Editor’s note: The Red & Black was in constant communication with Charlie Williams prior to publishing. He gave his consent in interviewing and his well wishes in publishing, knowing the possibility of punishment and other repercussions beforehand.
Charlie Williams, a freshman mechanical engineering major at the University of Georgia, has made a name for himself at Oglethorpe House Residence Hall. Williams’ name has become synonymous with a cryptic saying known only to residents in Oglethorpe: “Is the grill hot?”
Equipped with a store-bought griddle and spatula, Williams, originally from Bowdon, Georgia, has found unlikely success running a late-night grilled cheese delivery service to residents in O House. For $3, Williams will whip up a grilled cheese, quesadilla or Nutella crepe and deliver it to any resident’s door.
The operation is relatively straight-forward. Orders are taken exclusively online — residents in need of a grilled cheese, quesadilla or crepe will text “Is the grill hot?” in the residence-wide GroupMe chat and wait for Williams to respond. If he is in his room and fully stocked, the customer will receive the menu item at their doorstep in 10 minutes.
“It’s a late-night operation,” Williams said. “If I’m here, and somebody wants something, I try to be as convenient as possible.”
The idea of running a grilled cheese operation came to him while living in O House during FreshCo program, a freshmen adjustment program that allows incoming students to move onto campus, getting a head start on classes during the summer.
Committing himself to the idea before ensuring it would be profitable, Williams bought a $25 griddle from Target and offered to make a $3 grilled cheese for anyone who wanted one.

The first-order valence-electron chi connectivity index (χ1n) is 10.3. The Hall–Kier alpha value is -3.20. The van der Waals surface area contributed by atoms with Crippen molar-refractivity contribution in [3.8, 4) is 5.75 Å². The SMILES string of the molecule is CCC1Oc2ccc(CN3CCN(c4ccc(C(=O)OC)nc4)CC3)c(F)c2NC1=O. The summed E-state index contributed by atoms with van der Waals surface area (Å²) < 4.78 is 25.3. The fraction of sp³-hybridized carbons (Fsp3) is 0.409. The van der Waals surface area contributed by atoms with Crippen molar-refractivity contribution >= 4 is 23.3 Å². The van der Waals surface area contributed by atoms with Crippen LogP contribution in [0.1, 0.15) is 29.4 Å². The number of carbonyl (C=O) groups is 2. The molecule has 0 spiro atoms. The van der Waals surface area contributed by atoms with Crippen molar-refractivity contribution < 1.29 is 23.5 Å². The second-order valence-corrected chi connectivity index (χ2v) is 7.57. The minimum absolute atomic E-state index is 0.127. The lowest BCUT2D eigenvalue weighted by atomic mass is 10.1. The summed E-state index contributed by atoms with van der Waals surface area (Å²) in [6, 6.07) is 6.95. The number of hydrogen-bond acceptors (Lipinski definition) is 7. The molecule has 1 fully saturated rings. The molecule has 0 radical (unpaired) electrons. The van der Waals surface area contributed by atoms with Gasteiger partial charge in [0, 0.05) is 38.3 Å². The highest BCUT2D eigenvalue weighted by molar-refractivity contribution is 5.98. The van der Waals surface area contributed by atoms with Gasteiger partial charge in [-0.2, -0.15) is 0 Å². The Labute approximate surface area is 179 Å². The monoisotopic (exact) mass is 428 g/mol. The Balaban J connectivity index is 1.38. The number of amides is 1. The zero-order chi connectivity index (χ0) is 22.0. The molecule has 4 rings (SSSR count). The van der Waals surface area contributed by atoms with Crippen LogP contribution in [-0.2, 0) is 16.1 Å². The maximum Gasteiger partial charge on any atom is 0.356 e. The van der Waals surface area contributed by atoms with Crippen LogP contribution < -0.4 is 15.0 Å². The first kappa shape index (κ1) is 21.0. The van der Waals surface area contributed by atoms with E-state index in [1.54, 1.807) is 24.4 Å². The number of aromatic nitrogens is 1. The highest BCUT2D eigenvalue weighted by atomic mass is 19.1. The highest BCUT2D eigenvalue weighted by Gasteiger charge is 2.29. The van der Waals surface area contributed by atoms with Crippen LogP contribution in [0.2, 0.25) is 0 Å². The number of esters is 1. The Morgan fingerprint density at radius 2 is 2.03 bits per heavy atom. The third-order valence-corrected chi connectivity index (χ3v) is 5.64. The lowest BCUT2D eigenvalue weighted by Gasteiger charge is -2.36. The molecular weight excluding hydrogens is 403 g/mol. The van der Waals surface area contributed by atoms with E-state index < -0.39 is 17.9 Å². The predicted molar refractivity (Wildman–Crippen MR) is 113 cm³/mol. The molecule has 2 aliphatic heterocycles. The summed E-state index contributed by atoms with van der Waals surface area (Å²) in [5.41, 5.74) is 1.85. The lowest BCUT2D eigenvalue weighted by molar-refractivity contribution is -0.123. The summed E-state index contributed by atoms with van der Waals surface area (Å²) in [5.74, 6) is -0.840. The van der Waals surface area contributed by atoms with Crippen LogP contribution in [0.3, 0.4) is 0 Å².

“I’ve always wanted my own business, and I just thought that now would be the perfect time to go about doing it, especially with all of these people within my reach,” Williams said.
Grilled cheeses were the perfect food to make and sell to his peers, Williams said.
“For one, most people like grilled cheeses. I know that for a fact,” Williams said. “It’s a classic American comfort food that people will resort to. Two, grilled cheeses are not hard to make at all. I didn’t grow up cooking, so if I can do it, anyone can. Three, it’s not expensive and doesn’t create a lot of smoke.”
Although it was not popular among the FreshCo residents in O House at first, the business caught on after a group of new residents moved into the hall for the fall semester. It became widely popular, and Williams soon amassed a loyal customer base.
“It’s just the best when you’re hungry,” said Casey Roberson, a freshman political science major from Covington and frequent customer of Williams. “I typically order when it’s like 11 or so at night when I’m hungry and don’t feel like going to Snelling [Dining Commons].”
Chase Duncan is Williams’ roommate and a freshman international affairs and Russian major from Carrollton. He has known Williams since they were in the sixth grade and is unsurprised by the business’s success.
“Charlie’s the personification of the Monopoly Man,” Duncan said. “He’s always had that entrepreneurial spirit. It always comes out in harebrained schemes, typically stuff like this. This is the first time he’s actually implemented one of his schemes, and it’s going well.”
"Charlie's the personification of the Monopoly Man."
— Chase Duncan, roommate
Although the business is mostly a one-man operation, Duncan offers his assistance when needed.
“Sometimes I’ll be hanging out in the dorm, and I’ll ask if he’ll need me to deliver a grilled cheese and I will,” Duncan said. “I don’t ask for money. Sometimes, he’ll give me some — just a little something. But that’s not what it’s about. He’s my friend, you know, I just do it anyways.”